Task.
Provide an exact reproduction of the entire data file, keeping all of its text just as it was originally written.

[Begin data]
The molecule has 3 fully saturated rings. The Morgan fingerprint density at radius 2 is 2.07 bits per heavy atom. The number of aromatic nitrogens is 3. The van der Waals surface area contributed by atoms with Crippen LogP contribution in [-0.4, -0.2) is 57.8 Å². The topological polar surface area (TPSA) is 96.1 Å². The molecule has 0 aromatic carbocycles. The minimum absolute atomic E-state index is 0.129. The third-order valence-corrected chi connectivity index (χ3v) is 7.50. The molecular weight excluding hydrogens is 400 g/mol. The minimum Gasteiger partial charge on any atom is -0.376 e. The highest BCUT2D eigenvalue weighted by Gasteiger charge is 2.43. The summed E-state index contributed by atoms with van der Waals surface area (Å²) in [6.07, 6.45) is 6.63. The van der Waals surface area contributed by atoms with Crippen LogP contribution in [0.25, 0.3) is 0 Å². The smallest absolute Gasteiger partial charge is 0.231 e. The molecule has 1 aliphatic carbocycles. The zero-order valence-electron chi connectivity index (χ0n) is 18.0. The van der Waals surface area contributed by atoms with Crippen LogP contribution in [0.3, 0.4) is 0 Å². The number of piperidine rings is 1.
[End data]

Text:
The molecule has 3 fully saturated rings. The Morgan fingerprint density at radius 2 is 2.07 bits per heavy atom. The number of aromatic nitrogens is 3. The van der Waals surface area contributed by atoms with Crippen LogP contribution in [-0.4, -0.2) is 57.8 Å². The topological polar surface area (TPSA) is 96.1 Å². The molecule has 0 aromatic carbocycles. The minimum absolute atomic E-state index is 0.129. The third-order valence-corrected chi connectivity index (χ3v) is 7.50. The molecular weight excluding hydrogens is 400 g/mol. The minimum Gasteiger partial charge on any atom is -0.376 e. The highest BCUT2D eigenvalue weighted by Gasteiger charge is 2.43. The summed E-state index contributed by atoms with van der Waals surface area (Å²) in [6.07, 6.45) is 6.63. The van der Waals surface area contributed by atoms with Crippen LogP contribution in [0.25, 0.3) is 0 Å². The smallest absolute Gasteiger partial charge is 0.231 e. The molecule has 1 aliphatic carbocycles. The zero-order valence-electron chi connectivity index (χ0n) is 18.0. The van der Waals surface area contributed by atoms with Crippen LogP contribution in [0.3, 0.4) is 0 Å². The number of piperidine rings is 1.